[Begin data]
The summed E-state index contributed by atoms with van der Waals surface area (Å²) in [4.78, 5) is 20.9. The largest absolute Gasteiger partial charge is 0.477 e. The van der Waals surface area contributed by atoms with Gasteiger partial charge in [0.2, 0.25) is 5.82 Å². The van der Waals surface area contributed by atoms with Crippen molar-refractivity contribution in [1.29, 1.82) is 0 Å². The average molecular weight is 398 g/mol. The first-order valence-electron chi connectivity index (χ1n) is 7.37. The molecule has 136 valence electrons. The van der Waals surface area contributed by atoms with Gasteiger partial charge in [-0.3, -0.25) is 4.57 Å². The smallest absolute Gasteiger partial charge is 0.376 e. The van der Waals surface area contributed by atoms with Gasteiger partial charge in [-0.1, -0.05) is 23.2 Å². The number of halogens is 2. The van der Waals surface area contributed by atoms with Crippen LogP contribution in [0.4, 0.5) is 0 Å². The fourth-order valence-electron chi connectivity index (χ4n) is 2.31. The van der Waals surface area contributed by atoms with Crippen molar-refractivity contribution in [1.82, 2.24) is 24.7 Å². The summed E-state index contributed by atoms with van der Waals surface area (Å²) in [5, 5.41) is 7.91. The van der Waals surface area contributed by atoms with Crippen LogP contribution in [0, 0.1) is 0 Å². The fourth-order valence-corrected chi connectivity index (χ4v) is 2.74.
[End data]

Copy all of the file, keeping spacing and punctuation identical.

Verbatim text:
The summed E-state index contributed by atoms with van der Waals surface area (Å²) in [4.78, 5) is 20.9. The largest absolute Gasteiger partial charge is 0.477 e. The van der Waals surface area contributed by atoms with Gasteiger partial charge in [0.2, 0.25) is 5.82 Å². The van der Waals surface area contributed by atoms with Crippen molar-refractivity contribution in [1.29, 1.82) is 0 Å². The average molecular weight is 398 g/mol. The first-order valence-electron chi connectivity index (χ1n) is 7.37. The molecule has 136 valence electrons. The van der Waals surface area contributed by atoms with Gasteiger partial charge in [-0.3, -0.25) is 4.57 Å². The smallest absolute Gasteiger partial charge is 0.376 e. The van der Waals surface area contributed by atoms with Gasteiger partial charge in [-0.1, -0.05) is 23.2 Å². The number of halogens is 2. The van der Waals surface area contributed by atoms with Crippen LogP contribution in [0.4, 0.5) is 0 Å². The fourth-order valence-electron chi connectivity index (χ4n) is 2.31. The van der Waals surface area contributed by atoms with Crippen molar-refractivity contribution in [1.82, 2.24) is 24.7 Å². The summed E-state index contributed by atoms with van der Waals surface area (Å²) in [5, 5.41) is 7.91. The van der Waals surface area contributed by atoms with Crippen LogP contribution in [0, 0.1) is 0 Å². The fourth-order valence-corrected chi connectivity index (χ4v) is 2.74.